they got blasé about the US and EU

epistolario

Senior Member
Tagalog
In the last 10 years, the Jones (an American family with two kids) would travel to different states in the US and different countries in Western Europe. Please confirm if you would say any of the following in this situation:

They got blasé about the States and Europe that they decided to have an Asian tour next year.​
They got tired of traveling around the US and western Europe that they decided to have an Asian tour next year.​
On the other hand, the Smiths never got blasé because they went to different countries in five different continents. In other words, they never went back to the same destination.​
 
  • JulianStuart

    Senior Member
    English (UK then US)
    I'd use bored with rather than blasé about myself, but it's not wrong.
    (Do you mean the Joneses? I don't know many families with the last name Jone.)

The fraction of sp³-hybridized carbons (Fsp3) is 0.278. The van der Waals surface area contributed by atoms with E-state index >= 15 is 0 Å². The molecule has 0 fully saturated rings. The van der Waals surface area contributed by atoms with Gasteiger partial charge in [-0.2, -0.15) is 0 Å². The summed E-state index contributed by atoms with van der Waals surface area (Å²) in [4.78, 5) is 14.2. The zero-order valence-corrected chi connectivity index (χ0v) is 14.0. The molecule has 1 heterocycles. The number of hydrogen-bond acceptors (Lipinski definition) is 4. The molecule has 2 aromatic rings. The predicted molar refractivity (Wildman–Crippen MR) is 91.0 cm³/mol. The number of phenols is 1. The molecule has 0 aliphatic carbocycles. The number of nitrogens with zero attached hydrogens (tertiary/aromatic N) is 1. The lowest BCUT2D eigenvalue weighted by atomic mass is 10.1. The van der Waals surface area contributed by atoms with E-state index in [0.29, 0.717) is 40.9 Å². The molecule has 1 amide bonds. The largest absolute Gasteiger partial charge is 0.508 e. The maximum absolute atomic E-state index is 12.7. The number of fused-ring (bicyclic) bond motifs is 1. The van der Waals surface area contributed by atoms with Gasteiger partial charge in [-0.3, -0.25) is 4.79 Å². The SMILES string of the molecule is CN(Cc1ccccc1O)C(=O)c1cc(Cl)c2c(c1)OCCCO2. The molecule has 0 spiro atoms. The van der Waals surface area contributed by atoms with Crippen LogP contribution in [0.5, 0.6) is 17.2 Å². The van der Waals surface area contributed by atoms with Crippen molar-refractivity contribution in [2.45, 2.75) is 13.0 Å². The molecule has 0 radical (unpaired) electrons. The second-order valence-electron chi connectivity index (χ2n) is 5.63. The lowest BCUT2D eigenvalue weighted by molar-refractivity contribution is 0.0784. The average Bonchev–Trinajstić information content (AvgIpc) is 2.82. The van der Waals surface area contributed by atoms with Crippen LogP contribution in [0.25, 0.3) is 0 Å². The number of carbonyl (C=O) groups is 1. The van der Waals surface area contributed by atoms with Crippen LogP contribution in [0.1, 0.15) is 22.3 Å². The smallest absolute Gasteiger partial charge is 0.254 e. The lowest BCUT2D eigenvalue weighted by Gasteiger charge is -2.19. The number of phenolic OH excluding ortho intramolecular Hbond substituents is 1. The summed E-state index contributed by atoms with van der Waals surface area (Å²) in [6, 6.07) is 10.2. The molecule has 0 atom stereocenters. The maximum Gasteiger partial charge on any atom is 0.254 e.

Last edited:

    Ikwik64

    Senior Member
    British English, originally Australian
    They got blasé about the States and Europe that they decided to have an Asian tour next year.
    They got tired of traveling around the US and western Europe that they decided to have an Asian tour next year.
    The grammar is wrong. It should be:
    "They got so blasé [...] that they decided..."
    "They got blasé [...] and decided..."
    "They got blasé [...], so they decided..."

    To me, blasé in English suggests "unconcerned", "not bothered", more than "tired" or "bored".
     

    kentix

    Senior Member
    English - U.S.
    To me, blasé in English suggests "unconcerned", "not bothered", more than "tired" or "bored".
    Yes, I'd say that's not an appropriate use of blasé.

    If you are blasé about something you hardly notice it's presence consciously. If you work as an explosives expert, a very loud explosion close by is something you might become blasé about, whereas for a regular person it might be a very unnerving experience.
     
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